Examining Success

192 Pages Posted: 23 Feb 2015 Last revised: 11 Aug 2016

See all articles by Jonathan C. Lipson

Jonathan C. Lipson

Temple University - James E. Beasley School of Law

Christopher Marotta

KPMG International, LLP - New York, NY Office

Date Written: February 18, 2015

Abstract

Chapter 11 of the Bankruptcy Code presumes that managers will remain in possession and control of a corporate debtor. This presents an obvious agency problem: these same managers may have gotten the company into trouble in the first place. The Bankruptcy Code thus includes checks and balances in the reorganization process, one of which is supposed to be an “examiner,” a private individual appointed to investigate and report on the debtor’s collapse.

We study their use in practice. Extending prior research, we find that examiners are exceedingly rare, despite the fact that they should be “mandatory” in large cases ($5 million in debt), and are recommended in all, if “in the interests of creditors.” Using a hand-collected dataset (n=1225) of chapter 11 bankruptcies from 1991-2010, we find that they are sought in less than 9% of cases (104), and appointed in fewer than half of those (48, or 3.9% of the sample).

We offer three observations about the under-use of examiners. First, regression modeling shows that the factors that predict when an examiner will be appointed have little to do with the agency problems that concerned Congress, such as fraud or mismanagement. Instead, the timing of an examiner request and case venue appear to be the most important factors in the rare cases where they appear. Second, governance in reorganization has changed significantly since Congress enacted chapter 11, yet agency problems persist. Rather than reorganize “in place” with operational management, troubled companies are increasingly captured by sophisticated distress investors (e.g., hedge funds), who use “turnaround managers” to enhance their recoveries. Examiners could tell us whether this change has net social costs or benefits — if they were used. Third, we offer preliminary evidence that examiners should be used more frequently, because the rare case with one is likely to be more “successful” in a variety of ways than a case without one.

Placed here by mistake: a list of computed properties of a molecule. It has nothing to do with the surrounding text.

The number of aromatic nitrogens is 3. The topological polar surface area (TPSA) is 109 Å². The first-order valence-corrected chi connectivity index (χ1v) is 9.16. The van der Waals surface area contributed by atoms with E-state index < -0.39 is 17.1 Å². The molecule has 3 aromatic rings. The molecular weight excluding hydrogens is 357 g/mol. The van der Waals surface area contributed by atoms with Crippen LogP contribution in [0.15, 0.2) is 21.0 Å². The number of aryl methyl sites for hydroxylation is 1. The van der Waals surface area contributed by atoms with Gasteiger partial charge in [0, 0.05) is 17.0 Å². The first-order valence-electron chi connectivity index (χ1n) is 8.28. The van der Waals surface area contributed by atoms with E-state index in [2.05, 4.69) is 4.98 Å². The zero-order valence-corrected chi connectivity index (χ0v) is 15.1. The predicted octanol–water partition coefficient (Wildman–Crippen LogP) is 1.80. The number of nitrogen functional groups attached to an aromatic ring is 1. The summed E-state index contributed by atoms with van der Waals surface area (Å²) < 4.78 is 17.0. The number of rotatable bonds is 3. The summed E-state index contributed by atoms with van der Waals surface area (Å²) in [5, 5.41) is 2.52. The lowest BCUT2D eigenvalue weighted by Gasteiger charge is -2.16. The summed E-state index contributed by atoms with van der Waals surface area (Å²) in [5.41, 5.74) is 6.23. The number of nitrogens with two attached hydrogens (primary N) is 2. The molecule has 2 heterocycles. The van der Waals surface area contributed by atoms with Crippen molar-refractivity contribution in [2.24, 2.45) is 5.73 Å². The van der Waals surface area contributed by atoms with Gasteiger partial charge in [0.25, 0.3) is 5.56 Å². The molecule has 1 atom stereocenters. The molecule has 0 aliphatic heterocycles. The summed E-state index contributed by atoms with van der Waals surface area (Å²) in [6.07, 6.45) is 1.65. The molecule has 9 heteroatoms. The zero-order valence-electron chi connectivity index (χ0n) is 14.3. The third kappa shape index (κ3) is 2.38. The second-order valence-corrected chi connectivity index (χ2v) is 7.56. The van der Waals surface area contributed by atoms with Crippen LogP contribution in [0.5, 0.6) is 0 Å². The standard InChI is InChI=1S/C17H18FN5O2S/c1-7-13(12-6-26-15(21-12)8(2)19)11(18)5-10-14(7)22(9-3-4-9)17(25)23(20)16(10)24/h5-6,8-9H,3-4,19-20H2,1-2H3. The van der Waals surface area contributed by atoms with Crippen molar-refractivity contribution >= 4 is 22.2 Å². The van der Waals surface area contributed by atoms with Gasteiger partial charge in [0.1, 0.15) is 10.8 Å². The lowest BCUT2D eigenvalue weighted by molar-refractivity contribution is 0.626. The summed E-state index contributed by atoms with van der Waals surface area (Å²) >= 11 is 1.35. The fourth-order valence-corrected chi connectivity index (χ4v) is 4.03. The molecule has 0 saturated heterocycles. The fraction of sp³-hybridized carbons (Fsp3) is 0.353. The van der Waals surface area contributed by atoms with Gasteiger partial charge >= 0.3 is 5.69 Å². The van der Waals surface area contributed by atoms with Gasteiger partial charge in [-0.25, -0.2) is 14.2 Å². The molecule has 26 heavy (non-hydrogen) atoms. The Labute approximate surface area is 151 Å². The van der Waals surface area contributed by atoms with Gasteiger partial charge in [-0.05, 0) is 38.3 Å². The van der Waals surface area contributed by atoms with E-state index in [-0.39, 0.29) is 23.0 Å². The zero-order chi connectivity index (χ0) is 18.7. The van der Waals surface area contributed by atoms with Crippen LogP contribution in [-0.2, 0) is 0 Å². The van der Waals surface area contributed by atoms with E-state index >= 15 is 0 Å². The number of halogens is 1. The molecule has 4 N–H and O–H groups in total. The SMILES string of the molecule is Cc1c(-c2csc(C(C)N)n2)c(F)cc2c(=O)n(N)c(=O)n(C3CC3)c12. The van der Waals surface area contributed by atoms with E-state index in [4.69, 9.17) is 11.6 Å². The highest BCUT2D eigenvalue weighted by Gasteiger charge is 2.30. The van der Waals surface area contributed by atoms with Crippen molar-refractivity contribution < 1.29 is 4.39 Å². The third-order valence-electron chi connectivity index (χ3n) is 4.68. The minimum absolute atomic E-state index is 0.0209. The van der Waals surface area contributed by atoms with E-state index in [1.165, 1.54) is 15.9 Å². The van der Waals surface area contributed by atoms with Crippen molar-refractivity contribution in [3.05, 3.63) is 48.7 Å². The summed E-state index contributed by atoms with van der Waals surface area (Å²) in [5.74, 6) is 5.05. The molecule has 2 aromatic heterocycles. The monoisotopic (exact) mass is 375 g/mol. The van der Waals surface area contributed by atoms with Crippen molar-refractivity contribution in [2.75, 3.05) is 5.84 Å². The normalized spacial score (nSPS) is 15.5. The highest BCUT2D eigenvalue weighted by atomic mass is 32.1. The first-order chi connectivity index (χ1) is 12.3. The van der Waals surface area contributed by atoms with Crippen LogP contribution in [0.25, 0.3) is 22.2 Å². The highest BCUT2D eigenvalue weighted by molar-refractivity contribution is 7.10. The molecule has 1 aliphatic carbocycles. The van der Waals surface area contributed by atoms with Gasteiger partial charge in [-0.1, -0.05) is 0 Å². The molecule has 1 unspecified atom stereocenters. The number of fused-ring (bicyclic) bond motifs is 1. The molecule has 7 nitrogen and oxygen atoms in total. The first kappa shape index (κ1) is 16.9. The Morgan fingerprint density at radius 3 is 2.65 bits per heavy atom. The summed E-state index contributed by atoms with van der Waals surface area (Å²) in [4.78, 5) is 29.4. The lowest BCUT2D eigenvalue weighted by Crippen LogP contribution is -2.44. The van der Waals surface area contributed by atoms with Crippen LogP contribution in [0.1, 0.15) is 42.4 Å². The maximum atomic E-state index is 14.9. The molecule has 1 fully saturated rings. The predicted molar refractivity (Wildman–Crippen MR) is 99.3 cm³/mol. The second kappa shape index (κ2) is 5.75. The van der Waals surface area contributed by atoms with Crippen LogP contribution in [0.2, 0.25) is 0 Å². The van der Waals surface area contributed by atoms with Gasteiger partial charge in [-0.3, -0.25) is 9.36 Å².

Our findings inform looming fights about amending the Bankruptcy Code to eliminate the position of examiner entirely, and larger debates about how to define and achieve “success” in chapter 11 reorganizations. We borrow from literature on “experimentalism” in regulatory design to propose that bankruptcy courts use “mini-examinations” in order to learn more about examiners’ effects on the reorganization process. Sensitive to concerns about cost, we propose that some or all of these mini-examinations be funded out of bankruptcy court filing fees, which we estimate will be around $150 million in 2015.

Keywords: chapter 11, bankruptcy, corporate reorganization, bankruptcy examiners, examiners, agency costs, empirical legal research, shadow bankruptcy

JEL Classification: K22

Suggested Citation

Lipson, Jonathan C. and Marotta, Christopher, Examining Success (February 18, 2015). Temple University Legal Studies Research Paper No. 2015-17. Available at SSRN: https://ssrn.com/abstract=2568178 or http://dx.doi.org/10.2139/ssrn.2568178

Jonathan C. Lipson (Contact Author)

Temple University - James E. Beasley School of Law ( email )

1719 N. Broad Street
Philadelphia, PA 19122
United States

Christopher Marotta

KPMG International, LLP - New York, NY Office ( email )

New York, NY 10154-0102
United States

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